So, if you’re asking yourself, “How many toys should a child have?” Chances are, you are already onto something. In truth, kids benefit from having fewer toys, and you can benefit from creating intentional (and minimal) play options for your child.
When holidays and birthdays offer friends and family an excuse to buy an excess of toys, I have to mentally prepare myself not to let the frustration show when it’s time to unwrap presents; I don’t mean to be ungrateful, but when it’s about quantity rather than quality, it always tends to seem like someone’s trying to buy our kids’ esteem.
I’ve noticed that the gifts with the most longevity offer kids more open-ended, creative play. And when I find the motivation to purge our filled-to-overflowing toy bins and baskets, the kids seem much more at peace with playtime.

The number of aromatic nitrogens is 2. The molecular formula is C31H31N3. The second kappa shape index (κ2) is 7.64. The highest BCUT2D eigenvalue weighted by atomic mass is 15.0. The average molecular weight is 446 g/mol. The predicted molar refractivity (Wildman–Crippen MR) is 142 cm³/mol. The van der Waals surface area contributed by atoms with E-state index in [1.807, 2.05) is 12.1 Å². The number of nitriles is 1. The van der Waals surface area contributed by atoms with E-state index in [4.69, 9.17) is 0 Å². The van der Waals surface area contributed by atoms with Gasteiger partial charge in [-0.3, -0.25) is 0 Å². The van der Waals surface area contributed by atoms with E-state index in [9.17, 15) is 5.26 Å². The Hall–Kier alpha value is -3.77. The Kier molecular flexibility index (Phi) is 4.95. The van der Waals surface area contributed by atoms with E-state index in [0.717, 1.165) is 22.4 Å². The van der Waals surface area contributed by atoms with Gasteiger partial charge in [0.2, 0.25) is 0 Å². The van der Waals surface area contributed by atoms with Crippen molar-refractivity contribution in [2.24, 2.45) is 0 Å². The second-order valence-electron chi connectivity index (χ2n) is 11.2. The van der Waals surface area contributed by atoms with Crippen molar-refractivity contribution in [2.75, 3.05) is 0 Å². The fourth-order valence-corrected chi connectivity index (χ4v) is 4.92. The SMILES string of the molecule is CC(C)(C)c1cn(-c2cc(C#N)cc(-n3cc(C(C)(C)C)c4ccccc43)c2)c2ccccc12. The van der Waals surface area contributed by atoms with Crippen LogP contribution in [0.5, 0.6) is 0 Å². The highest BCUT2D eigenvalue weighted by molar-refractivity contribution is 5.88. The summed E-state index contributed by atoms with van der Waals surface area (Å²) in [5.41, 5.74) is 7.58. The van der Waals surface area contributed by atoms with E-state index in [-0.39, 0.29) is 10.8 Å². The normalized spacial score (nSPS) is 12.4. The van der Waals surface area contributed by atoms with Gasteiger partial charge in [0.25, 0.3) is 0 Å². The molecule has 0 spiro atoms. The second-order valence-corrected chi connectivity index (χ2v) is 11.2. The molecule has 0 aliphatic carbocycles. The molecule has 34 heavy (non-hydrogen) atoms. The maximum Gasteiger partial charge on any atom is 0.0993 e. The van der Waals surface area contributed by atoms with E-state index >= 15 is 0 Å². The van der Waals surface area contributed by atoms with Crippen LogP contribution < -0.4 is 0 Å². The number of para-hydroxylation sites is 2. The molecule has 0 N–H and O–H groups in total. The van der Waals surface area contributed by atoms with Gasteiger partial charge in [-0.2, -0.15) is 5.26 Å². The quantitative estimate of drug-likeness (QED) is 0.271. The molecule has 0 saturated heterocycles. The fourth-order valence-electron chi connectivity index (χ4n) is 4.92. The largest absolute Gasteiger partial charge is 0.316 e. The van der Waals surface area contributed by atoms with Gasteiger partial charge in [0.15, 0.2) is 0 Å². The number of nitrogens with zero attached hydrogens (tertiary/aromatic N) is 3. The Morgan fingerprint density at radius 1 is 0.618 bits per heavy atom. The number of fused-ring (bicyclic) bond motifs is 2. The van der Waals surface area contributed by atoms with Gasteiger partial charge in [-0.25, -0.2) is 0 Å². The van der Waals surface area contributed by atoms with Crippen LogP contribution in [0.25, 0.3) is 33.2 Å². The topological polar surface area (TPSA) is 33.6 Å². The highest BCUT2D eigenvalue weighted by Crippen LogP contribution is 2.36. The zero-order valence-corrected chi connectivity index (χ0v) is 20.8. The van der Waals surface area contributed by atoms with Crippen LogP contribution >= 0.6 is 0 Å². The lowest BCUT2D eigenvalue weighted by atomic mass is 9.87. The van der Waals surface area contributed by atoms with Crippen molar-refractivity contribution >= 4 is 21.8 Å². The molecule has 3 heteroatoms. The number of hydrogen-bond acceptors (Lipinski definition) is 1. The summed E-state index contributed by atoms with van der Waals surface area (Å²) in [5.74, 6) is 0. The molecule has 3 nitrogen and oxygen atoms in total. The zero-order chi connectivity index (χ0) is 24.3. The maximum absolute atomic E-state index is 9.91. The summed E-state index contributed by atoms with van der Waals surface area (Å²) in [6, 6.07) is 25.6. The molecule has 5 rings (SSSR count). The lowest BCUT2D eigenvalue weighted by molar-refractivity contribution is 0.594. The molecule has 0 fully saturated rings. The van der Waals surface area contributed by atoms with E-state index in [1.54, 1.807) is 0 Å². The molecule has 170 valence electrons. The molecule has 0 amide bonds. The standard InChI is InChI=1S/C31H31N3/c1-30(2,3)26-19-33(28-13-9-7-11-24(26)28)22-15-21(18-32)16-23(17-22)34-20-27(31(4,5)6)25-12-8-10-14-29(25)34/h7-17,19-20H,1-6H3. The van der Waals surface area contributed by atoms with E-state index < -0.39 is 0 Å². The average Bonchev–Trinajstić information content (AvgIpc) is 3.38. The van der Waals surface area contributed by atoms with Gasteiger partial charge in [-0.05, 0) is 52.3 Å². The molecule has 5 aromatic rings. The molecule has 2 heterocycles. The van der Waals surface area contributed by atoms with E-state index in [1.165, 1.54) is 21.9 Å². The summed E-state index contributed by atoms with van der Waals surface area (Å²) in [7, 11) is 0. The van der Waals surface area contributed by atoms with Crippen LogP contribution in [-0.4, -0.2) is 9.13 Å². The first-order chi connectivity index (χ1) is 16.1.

Have you ever really watched your children when they’re enveloped in the experience of play? Fully immersed in another world, our daughter’s style leans towards the concentrated silence while our older son gets super chatty, but it’s clear that this is what play should be; interactive, hands-on, engaging, easy, immersive, fun.
Famed educator Maria Montessori once said, “Play is the child’s work.” Parents are coming to understand this better; that play isn’t a frivolous way to get kids out of their hair.
– Children can focus better with fewer distractions. – Kids also appreciate the toys they have and are more likely to care for them.